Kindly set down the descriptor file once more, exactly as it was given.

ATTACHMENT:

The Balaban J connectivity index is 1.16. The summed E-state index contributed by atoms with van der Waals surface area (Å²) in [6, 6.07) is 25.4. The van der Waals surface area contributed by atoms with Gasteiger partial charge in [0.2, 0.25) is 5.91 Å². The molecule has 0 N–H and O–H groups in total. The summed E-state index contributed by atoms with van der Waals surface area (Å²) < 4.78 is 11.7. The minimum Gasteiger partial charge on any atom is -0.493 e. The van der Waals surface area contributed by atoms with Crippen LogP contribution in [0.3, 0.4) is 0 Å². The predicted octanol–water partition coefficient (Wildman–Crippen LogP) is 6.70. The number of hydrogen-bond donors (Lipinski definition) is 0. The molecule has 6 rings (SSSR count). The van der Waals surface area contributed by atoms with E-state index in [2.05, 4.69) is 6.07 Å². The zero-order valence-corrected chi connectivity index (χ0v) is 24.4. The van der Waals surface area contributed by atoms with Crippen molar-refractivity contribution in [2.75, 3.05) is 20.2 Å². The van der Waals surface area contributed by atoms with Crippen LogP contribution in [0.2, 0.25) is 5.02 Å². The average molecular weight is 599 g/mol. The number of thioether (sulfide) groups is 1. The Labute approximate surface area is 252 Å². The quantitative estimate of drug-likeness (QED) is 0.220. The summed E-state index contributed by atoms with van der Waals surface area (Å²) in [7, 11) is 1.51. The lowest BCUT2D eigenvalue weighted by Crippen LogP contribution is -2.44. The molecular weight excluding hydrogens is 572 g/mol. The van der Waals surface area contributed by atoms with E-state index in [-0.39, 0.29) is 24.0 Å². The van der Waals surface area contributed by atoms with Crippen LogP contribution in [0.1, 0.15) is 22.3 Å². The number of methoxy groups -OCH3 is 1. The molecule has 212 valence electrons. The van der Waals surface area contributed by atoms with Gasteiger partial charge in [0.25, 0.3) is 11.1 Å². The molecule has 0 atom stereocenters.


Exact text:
The Balaban J connectivity index is 1.16. The summed E-state index contributed by atoms with van der Waals surface area (Å²) in [6, 6.07) is 25.4. The van der Waals surface area contributed by atoms with Gasteiger partial charge in [0.2, 0.25) is 5.91 Å². The molecule has 0 N–H and O–H groups in total. The summed E-state index contributed by atoms with van der Waals surface area (Å²) < 4.78 is 11.7. The minimum Gasteiger partial charge on any atom is -0.493 e. The van der Waals surface area contributed by atoms with Crippen LogP contribution in [0.3, 0.4) is 0 Å². The predicted octanol–water partition coefficient (Wildman–Crippen LogP) is 6.70. The number of hydrogen-bond donors (Lipinski definition) is 0. The molecule has 6 rings (SSSR count). The van der Waals surface area contributed by atoms with E-state index in [2.05, 4.69) is 6.07 Å². The zero-order valence-corrected chi connectivity index (χ0v) is 24.4. The van der Waals surface area contributed by atoms with Crippen molar-refractivity contribution in [2.75, 3.05) is 20.2 Å². The van der Waals surface area contributed by atoms with Crippen LogP contribution in [0.2, 0.25) is 5.02 Å². The average molecular weight is 599 g/mol. The number of thioether (sulfide) groups is 1. The Labute approximate surface area is 252 Å². The quantitative estimate of drug-likeness (QED) is 0.220. The summed E-state index contributed by atoms with van der Waals surface area (Å²) in [7, 11) is 1.51. The lowest BCUT2D eigenvalue weighted by Crippen LogP contribution is -2.44. The molecular weight excluding hydrogens is 572 g/mol. The van der Waals surface area contributed by atoms with E-state index in [-0.39, 0.29) is 24.0 Å². The van der Waals surface area contributed by atoms with Crippen LogP contribution in [0.1, 0.15) is 22.3 Å². The number of methoxy groups -OCH3 is 1. The molecule has 212 valence electrons. The van der Waals surface area contributed by atoms with Gasteiger partial charge in [0.25, 0.3) is 11.1 Å². The molecule has 0 atom stereocenters.